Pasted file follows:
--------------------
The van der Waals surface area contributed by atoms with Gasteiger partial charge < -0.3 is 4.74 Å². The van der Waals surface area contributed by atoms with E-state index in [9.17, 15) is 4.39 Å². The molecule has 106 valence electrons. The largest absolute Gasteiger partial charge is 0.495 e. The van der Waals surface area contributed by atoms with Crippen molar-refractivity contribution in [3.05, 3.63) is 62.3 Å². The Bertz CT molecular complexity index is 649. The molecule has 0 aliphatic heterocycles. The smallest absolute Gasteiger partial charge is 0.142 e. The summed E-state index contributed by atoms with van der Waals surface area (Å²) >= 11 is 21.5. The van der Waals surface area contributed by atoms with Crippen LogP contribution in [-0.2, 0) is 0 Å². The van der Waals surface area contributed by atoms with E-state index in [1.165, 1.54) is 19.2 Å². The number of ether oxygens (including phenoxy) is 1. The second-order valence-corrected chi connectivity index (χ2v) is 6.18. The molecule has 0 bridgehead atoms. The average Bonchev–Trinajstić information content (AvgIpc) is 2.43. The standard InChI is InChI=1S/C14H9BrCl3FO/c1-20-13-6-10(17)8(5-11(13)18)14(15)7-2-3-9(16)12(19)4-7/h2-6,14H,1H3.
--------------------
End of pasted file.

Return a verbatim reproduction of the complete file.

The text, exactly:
The van der Waals surface area contributed by atoms with Gasteiger partial charge < -0.3 is 4.74 Å². The van der Waals surface area contributed by atoms with E-state index in [9.17, 15) is 4.39 Å². The molecule has 106 valence electrons. The largest absolute Gasteiger partial charge is 0.495 e. The van der Waals surface area contributed by atoms with Crippen molar-refractivity contribution in [3.05, 3.63) is 62.3 Å². The Bertz CT molecular complexity index is 649. The molecule has 0 aliphatic heterocycles. The smallest absolute Gasteiger partial charge is 0.142 e. The summed E-state index contributed by atoms with van der Waals surface area (Å²) >= 11 is 21.5. The van der Waals surface area contributed by atoms with Crippen LogP contribution in [-0.2, 0) is 0 Å². The van der Waals surface area contributed by atoms with E-state index in [1.165, 1.54) is 19.2 Å². The number of ether oxygens (including phenoxy) is 1. The second-order valence-corrected chi connectivity index (χ2v) is 6.18. The molecule has 0 bridgehead atoms. The average Bonchev–Trinajstić information content (AvgIpc) is 2.43. The standard InChI is InChI=1S/C14H9BrCl3FO/c1-20-13-6-10(17)8(5-11(13)18)14(15)7-2-3-9(16)12(19)4-7/h2-6,14H,1H3.